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Thursday, December 1, 2022

What Comes Next for NFT Collectors After Pak and Beeple? Painting with a Paintbrush is a form of artistic expression

Felix Xu began his collection of NFT art by acquiring a Chromie Squiggle, which was created by an algorithm, to begin with. At the time of this writing, Xu, a young Chinese IT executive of 29 years old, owns more than 3,000 blockchain-based valuables. A hole has sprung up in his cryptocurrency wallet, and he would want to fill it with actual paintings instead of virtual ones. His budget is approaching $500,000, and he is already on a waiting list for in-demand painters who work with paint and moving brushes, such as Zhang Zipiao, who are now in demand.

The result was an excursion around the gallery booths of Art Basel Miami Beach in December, when dealers from David Zwirner and Pace Gallery attempted to woo Xu into the contemporary art market. Xu is the founder and CEO of the start-ups Arpa and Bella Protocol. He was searching for a better education, while they were aiming to make a profit.

Xu is one of an expanding number of NFT collectors who are eager to invest their cryptocurrency in something tangible: a conventional art collection, which he began with a painting by Renqian Yang, a Chinese artist based in New York, which he purchased in January.

Critics have sneered at the notion that a union between non-profit organisations and the art industry is feasible. A year after artists like Beeple and Pak sold NFTs, or nonfungible tokens, for hundreds of thousands of dollars, inspiring the traditionally technophobic art industry to venture into the metaverse, catering to the tastes of the crypto nouveau riche has become the frantic obsession of the commercial art world, which is reshaping itself around these new collectors.

The APENFT Foundation established a $100 million fund in November to support the development of digital artists’ abilities. More than 30 employees are currently employed by the organisation, which intends to showcase both its physical and digital collections in the Chinese city of Shanghai. Xiong said that the foundation is currently contemplating issuing Giacometti and Picasso NFTs on the TRON blockchain, which was also founded by Sun. Giacometti and Picasso NFTs will be issued on the TRON network.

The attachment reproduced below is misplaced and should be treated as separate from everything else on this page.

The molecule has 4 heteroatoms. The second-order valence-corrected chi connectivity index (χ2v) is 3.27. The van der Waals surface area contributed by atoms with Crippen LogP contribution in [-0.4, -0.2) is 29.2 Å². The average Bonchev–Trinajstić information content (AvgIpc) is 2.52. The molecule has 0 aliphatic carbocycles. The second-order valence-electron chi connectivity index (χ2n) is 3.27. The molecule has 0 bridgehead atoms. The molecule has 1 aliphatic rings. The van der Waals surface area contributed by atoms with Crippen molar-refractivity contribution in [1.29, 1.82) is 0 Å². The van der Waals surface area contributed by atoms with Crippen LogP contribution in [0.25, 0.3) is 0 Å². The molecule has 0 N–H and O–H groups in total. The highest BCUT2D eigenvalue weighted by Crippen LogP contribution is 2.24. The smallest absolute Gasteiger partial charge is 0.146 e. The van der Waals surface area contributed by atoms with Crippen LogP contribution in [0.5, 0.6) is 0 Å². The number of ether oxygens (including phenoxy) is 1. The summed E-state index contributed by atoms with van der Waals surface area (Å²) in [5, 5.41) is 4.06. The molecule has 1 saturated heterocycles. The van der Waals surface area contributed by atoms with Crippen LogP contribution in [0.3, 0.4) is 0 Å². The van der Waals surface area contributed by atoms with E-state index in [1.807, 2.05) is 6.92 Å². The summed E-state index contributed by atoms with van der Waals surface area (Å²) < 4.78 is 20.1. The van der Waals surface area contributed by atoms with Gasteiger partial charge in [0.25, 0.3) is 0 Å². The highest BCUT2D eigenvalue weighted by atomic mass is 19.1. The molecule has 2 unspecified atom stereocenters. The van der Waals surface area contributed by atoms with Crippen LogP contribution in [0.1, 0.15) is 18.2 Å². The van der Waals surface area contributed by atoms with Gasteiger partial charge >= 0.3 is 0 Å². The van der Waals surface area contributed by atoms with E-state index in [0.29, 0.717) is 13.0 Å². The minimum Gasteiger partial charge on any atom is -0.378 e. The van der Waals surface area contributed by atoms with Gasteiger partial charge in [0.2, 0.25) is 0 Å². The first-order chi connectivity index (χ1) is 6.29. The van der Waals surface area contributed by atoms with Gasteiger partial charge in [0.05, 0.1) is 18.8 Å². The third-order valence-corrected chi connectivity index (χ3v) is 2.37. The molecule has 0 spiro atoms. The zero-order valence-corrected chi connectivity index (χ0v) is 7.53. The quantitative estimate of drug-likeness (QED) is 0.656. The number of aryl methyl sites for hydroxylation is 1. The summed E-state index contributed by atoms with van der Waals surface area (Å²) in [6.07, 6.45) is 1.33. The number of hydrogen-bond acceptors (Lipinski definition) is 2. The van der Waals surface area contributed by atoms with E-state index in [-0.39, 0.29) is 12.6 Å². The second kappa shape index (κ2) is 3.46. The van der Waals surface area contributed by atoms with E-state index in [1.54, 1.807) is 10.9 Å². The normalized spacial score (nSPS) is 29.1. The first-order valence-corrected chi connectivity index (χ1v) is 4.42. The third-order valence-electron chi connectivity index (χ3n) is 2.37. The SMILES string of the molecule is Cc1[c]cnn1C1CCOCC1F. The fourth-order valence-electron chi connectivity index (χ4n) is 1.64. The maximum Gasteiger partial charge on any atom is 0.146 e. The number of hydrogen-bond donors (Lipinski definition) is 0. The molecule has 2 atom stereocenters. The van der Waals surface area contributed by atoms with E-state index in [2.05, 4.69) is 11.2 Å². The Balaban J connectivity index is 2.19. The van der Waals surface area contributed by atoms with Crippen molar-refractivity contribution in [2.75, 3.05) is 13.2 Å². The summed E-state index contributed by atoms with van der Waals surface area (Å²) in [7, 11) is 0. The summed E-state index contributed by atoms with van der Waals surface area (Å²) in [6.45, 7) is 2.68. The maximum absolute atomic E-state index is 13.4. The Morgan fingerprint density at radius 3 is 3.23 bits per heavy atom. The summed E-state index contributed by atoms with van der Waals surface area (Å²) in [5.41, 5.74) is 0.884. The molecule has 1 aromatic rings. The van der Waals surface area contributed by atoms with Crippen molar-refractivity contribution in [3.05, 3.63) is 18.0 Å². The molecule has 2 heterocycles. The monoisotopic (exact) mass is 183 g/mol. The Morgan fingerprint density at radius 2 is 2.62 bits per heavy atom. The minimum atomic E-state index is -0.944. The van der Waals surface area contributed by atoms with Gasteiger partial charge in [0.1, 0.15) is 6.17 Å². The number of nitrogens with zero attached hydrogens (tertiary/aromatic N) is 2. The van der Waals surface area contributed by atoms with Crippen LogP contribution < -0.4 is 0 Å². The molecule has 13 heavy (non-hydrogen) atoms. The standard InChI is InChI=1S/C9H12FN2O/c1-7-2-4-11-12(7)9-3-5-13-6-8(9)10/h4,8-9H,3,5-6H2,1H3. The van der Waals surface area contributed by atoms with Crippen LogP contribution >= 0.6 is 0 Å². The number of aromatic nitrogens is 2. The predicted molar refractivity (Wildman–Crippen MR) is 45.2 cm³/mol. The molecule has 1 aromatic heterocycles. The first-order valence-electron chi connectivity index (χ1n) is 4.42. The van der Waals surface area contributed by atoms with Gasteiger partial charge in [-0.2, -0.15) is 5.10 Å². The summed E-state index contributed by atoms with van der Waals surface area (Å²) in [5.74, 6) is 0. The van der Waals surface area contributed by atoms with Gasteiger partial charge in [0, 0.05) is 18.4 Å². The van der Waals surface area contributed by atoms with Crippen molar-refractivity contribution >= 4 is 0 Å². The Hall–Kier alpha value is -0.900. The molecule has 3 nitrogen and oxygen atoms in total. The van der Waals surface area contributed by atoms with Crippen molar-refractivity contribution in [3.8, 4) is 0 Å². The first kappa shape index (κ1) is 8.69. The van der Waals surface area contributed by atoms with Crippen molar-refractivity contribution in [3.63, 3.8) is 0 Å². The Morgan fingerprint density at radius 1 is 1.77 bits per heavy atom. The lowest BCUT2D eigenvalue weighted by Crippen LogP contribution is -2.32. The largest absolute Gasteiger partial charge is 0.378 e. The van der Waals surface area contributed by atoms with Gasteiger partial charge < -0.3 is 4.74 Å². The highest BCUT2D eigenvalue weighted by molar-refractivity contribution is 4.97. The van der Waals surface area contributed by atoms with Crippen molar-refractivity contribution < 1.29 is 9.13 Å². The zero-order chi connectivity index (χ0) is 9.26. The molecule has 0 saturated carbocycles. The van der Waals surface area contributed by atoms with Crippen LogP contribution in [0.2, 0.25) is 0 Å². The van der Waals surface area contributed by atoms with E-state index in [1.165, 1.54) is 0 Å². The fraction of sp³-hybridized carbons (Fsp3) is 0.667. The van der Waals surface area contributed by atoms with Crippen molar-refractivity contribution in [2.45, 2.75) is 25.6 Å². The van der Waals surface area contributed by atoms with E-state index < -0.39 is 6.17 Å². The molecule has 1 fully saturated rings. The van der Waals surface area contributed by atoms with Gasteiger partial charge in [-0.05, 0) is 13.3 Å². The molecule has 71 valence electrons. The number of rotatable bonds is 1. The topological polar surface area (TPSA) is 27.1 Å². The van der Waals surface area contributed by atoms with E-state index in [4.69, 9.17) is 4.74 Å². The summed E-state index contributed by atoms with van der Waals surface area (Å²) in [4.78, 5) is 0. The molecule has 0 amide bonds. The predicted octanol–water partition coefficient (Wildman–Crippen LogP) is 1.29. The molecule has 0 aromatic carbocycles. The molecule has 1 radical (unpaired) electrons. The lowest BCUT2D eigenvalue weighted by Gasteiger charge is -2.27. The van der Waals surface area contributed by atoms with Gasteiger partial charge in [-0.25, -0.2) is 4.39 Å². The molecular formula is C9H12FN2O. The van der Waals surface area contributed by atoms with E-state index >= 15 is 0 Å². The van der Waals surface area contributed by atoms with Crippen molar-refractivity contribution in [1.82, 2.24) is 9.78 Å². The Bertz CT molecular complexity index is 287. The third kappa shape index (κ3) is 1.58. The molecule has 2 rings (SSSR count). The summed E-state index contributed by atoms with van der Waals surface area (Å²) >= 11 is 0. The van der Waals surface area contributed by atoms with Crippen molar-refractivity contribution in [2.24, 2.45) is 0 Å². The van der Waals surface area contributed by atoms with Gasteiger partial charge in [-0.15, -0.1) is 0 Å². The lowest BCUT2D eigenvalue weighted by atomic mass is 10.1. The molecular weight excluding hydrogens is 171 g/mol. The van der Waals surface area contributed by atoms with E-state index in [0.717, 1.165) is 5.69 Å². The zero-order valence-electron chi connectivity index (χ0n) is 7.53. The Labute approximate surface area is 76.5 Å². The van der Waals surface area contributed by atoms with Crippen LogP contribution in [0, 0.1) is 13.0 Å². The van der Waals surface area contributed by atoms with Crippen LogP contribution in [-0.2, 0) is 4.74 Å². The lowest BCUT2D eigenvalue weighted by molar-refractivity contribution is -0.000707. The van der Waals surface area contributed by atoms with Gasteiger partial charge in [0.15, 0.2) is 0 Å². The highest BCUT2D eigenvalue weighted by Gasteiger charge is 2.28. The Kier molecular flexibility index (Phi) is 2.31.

To put it another way, Sachs is transforming his studio into a “trans-dimensional manufacturing facility,” where he will be producing 1,000 rockets. He has sold hundreds of rockets to art collectors and is now working at a breakneck rate to accomplish the remaining tasks on his list.

He has also made an effort to persuade dealers and financial institutions to use the new technology. When the Los Angeles County Institution of Art decided to acquire an NFT from “Rocket Factory” in November, the artist stepped in to assist the museum by guiding them through the process.

While museums have been slow to embrace non-profit organisations, art dealers have been ahead of the curve. A pioneer in the digital market, Pace Gallery hired museum curator Christiana Ine-Kimba Boyle to head up its online sales efforts last spring. This was followed by the introduction of Pace Verso, a platform devoted to non-traditional works of art.

Art dealers and institutions have long attempted to court Silicon Valley’s digital pioneers as art connoisseurs, with varying degrees of success. In fact, Pace was one of the first galleries to open in the neighbourhood. Crypto collectors, according to Boyle, are typically attracted to a collection because of its aesthetic appeal. During an interview, Boyle said that some people are drawn to the bright colours and cartoonish designs they’ve seen on the internet.

He said that the NFT community is “searching for opportunities for social participation.” He advised that Pace should learn how to “growth hack” its business model by organising community events, holding raffles, and giving away free items, such as T-shirts — all of which are strategies that cause purchasing frenzy in the non-profit sphere — in order to succeed.

It has already given birth to an extraordinary offspring. Since last year, Erick Calderon has gone from owning and operating a ceramic tile company to being the mogul of Art Blocks, a new-fangled technology platform that expects to produce more than $100 million in digital sales by the year 2021. California-based artist Calderon made his money from early investments in CryptoPunks, and he also developed the Chromie Squiggles series (one of which Xu purchased for more over $1,000 as his first NFT artwork). Another of Calderon’s squiggles sold for $2.5 million in August, according to public records.

For his part, Calderon is investing a portion of his income in the creation a collection of drawings by digital art pioneers such as Vera Mólnar, Manfred Mohr, and Herbert W. Franke. He also created an exhibition room for his firm in Marfa, Texas, where the NFTs are displayed on the walls like framed paintings, which was dedicated to him in October. Following a recent town hall meeting to discuss Art Blocks in further detail, the atmosphere turned hostile as conventional artists in attendance started to cast doubt on the NFT reality.

Calderon expressed optimism about the idea of a future in which the NFT community and the art world might coexist, and he expressed a desire to continue purchasing more conventional works of art in the future.

Jonathan James
I serve as a Senior Executive Journalist of The National Era
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